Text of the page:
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Highlight IDTitleStrategic Program Area(s)YearStation
Photo of Crews spread foam on a fire to defend a home in Secesh Meadows, Idaho. Forest Service
ID: 384
Can fuel treatments mitigate wildfire effects

Did a real-time test of fuel treatments help mitigate the effects of a large wildfire

Principal Investigator : Andrew T. Hudak

Wildland Fire and Fuels2011RMRS
Photo of Examples of rust on various tree species. USDA Forest Service
ID: 778
DNA-based Analyses Provide Critical Insights Into Threats Posed by the Invasive Myrtle Rust Pathogen

Using DNA-based studies, scientists have investigated the movement of myrtle rust, a pathogen that negatively impacts the health of various tree ...

Principal Investigator : Ned B. Klopfenstein

Invasive Species
Inventory and Monitoring
Resource Management and Use
2015RMRS
Photo of Bacterial exudates covering second instar kermes scales feeding at the junction of new and one-year-old growth.
ID: 1353
Drippy blight: A new disease complex of red oak

Disease complexes, the result of insects and plant pathogens interacting to compromise their plant hosts, are becoming increasingly common world ...

Principal Investigator : Rachael A. Sitz

Inventory and Monitoring
Outdoor Recreation
Invasive Species
2017RMRS
Photo of Modeled flow metric datasets are organized by six major river basins in the western United States. Forest Service
ID: 381
Evaluating the Effects of Climate Change on Streamflow

Scientists have developed a database of flow metrics for streams in the western U.S. under historical conditions and climate change scenarios.

Principal Investigator : Charles H. Luce

Water, Air, and Soil2011RMRS
Photo of Location of four experimental forests included in the integrated restoration study.
ID: 1407
Experimental Forests: Great places to learn about forest science and management

Scientists used an experimental forest network to develop different management strategies and make science accessible for managers and other par ...

Principal Investigator : Terrie B. Jain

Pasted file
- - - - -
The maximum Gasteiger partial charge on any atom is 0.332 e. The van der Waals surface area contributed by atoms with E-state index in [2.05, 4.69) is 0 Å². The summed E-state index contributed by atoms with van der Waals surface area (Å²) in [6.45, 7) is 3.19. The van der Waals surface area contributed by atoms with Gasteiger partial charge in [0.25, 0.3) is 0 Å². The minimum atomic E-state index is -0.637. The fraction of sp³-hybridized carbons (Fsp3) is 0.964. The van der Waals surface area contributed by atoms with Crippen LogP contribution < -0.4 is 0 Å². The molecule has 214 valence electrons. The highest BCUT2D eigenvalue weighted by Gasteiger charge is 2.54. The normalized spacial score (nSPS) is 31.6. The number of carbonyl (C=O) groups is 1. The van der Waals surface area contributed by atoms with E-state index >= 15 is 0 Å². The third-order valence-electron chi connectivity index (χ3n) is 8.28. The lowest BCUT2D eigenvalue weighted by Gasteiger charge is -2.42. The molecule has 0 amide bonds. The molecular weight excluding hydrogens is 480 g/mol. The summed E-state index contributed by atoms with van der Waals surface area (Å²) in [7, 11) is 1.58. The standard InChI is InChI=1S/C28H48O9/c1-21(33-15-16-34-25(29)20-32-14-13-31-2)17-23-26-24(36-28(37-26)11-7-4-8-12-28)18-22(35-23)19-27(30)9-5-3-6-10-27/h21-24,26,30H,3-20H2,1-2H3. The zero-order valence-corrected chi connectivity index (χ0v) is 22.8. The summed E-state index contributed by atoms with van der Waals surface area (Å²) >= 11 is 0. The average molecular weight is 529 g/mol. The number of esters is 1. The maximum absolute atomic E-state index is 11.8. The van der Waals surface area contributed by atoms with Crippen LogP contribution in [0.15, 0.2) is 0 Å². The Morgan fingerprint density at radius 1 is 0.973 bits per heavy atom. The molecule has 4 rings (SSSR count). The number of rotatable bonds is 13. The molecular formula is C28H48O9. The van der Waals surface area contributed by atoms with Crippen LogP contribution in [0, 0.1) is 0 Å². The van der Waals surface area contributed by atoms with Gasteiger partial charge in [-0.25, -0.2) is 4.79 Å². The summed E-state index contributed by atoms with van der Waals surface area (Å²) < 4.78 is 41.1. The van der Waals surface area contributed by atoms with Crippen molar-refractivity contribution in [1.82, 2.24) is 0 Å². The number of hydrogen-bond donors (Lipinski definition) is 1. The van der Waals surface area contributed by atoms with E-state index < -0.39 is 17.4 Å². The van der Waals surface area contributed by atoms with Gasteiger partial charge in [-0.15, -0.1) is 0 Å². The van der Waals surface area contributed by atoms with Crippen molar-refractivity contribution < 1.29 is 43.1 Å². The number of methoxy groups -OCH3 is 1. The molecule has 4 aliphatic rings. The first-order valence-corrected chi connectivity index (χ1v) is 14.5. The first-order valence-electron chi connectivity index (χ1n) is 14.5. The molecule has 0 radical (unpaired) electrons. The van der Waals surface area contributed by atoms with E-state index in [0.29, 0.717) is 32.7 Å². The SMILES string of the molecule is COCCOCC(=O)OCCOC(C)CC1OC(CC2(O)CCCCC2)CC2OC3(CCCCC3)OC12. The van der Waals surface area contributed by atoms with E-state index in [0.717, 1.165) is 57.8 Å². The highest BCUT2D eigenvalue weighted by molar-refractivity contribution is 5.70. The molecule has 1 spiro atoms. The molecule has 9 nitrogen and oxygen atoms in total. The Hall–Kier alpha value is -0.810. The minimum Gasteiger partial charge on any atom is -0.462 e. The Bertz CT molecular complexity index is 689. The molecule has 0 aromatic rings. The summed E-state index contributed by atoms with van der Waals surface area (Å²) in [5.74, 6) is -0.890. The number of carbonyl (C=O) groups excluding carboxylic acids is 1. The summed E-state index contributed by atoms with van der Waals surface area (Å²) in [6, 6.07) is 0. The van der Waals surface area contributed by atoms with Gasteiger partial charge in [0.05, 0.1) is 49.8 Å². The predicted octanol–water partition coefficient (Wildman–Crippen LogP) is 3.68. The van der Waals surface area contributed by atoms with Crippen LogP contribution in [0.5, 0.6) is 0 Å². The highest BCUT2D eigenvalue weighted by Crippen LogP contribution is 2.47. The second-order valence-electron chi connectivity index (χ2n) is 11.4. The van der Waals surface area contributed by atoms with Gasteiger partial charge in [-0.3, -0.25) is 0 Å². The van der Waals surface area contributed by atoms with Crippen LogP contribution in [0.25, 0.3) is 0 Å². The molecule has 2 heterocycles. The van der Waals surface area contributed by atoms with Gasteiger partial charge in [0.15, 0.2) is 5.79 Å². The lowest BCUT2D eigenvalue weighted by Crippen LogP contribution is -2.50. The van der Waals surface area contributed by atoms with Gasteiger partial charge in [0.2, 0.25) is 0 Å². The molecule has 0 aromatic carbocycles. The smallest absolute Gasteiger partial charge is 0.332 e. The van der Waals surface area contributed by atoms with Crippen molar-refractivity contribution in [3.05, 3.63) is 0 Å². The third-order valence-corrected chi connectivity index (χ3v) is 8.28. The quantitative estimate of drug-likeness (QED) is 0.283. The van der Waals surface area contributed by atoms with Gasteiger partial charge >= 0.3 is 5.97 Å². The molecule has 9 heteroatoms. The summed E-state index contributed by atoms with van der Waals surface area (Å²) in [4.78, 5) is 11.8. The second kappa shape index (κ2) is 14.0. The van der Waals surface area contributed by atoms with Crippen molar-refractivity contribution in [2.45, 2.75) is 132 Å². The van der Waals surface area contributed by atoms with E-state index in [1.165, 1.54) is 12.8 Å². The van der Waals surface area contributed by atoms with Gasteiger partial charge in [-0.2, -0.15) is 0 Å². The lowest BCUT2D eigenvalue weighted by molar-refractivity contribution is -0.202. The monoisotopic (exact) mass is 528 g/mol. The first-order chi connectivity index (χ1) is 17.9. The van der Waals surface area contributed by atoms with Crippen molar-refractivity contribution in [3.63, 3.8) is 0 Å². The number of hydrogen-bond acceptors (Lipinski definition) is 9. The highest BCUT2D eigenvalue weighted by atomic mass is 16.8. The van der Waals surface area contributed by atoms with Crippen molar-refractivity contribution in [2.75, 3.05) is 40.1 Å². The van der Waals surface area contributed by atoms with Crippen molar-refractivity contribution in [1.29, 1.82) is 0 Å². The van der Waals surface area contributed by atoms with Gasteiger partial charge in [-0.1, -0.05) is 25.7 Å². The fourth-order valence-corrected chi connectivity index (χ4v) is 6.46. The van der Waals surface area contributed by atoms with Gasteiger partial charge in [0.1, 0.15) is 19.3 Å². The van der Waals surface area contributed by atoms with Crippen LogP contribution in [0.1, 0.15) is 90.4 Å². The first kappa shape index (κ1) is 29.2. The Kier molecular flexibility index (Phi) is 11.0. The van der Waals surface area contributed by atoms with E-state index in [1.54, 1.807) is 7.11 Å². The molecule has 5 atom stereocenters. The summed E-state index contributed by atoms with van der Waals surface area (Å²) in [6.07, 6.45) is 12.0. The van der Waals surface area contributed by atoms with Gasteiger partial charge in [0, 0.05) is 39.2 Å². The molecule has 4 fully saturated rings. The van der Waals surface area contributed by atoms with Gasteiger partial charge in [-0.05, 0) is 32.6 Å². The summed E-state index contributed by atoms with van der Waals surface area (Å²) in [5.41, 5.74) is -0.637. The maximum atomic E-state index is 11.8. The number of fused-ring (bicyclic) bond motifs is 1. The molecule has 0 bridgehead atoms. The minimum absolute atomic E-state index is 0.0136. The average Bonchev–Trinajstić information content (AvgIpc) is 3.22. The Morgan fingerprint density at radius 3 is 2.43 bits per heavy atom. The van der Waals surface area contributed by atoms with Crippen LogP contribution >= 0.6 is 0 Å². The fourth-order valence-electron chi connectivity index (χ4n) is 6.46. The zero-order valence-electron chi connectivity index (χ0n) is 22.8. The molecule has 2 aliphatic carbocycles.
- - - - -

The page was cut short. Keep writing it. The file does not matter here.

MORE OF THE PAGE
Inventory and Monitoring
Resource Management and Use
Water, Air, and Soil
Wildland Fire and Fuels
2017RMRS
Photo of RMRS-2017-211; 1) Plant species richness (a) and duff depth (b) related to the imputed overstory responses via plot ID. Also shown are the fire history variables number of fires (c) and years since last fire (d).
2) Imputations of trees per hectare (a), basal area (b) and dominant tree species (c) from airborne LiDAR across Eglin AFB, and Plot ID (d) imputed as an ancillary variable (i.e., having no weight in the model).
ID: 1397
Forest structure relates to plant diversity, fuels, and fire regime

Forest Service researchers associated LiDAR data from Eglin Air Force Base in Florida with field plot data and fire management records. They det ...

Principal Investigator : Andrew T. Hudak

Inventory and Monitoring
Water, Air, and Soil
Outdoor Recreation
2017RMRS
Photo of A number of factors interact to affect sound decision making in wildland fire management which influence broad program goals and ultimate outcomes. Forest Service
ID: 388
Good decisions for good fire management

The Station's Wildland Fire Management Research, Development and Application program is developing the Wildland Fire Decision Support System (WF ...

Principal Investigator : Tom Zimmerman

Wildland Fire and Fuels2011RMRS
Photo of Forest Service researchers are treating young forests to create northern goshawk habitat and resistant bark beetle structures that also produce timber products.
ID: 1351
Goshawks, bark beetles, and timber management: Can they coexist?

Wildlife habitat and timber production are critical elements of the management of many national forests. The Black Hills National Forest in West ...

Principal Investigator : Russell T. Graham

Resource Management and Use
Wildlife and Fish
Water, Air, and Soil
2017RMRS
Photo of Example of high-resolution LiDar data of canopy heights. U.S. Department of Agriculture Forest Service.
ID: 1031
Laser Technology and Modeling Tools for Precision Forest Inventory, Monitoring, and Planning

Forest Service scientists and their partners are developing relationships between LiDAR estimates and traditional forestry measures collected on ...

Principal Investigator : Andrew T. Hudak

Inventory and Monitoring
Resource Management and Use
2016RMRS
Photo of Researchers collect the forest floor to determine amount of carbon. U.S. Department of Agriculture Forest Service.
ID: 974
Maintaining Long-term Productivity of Inland Northwest Forests After Bioenergy Harvesting

As the U.S. moves towards a more green economy, it is critical to understand the long-term impacts of harvest operations on both above and below ...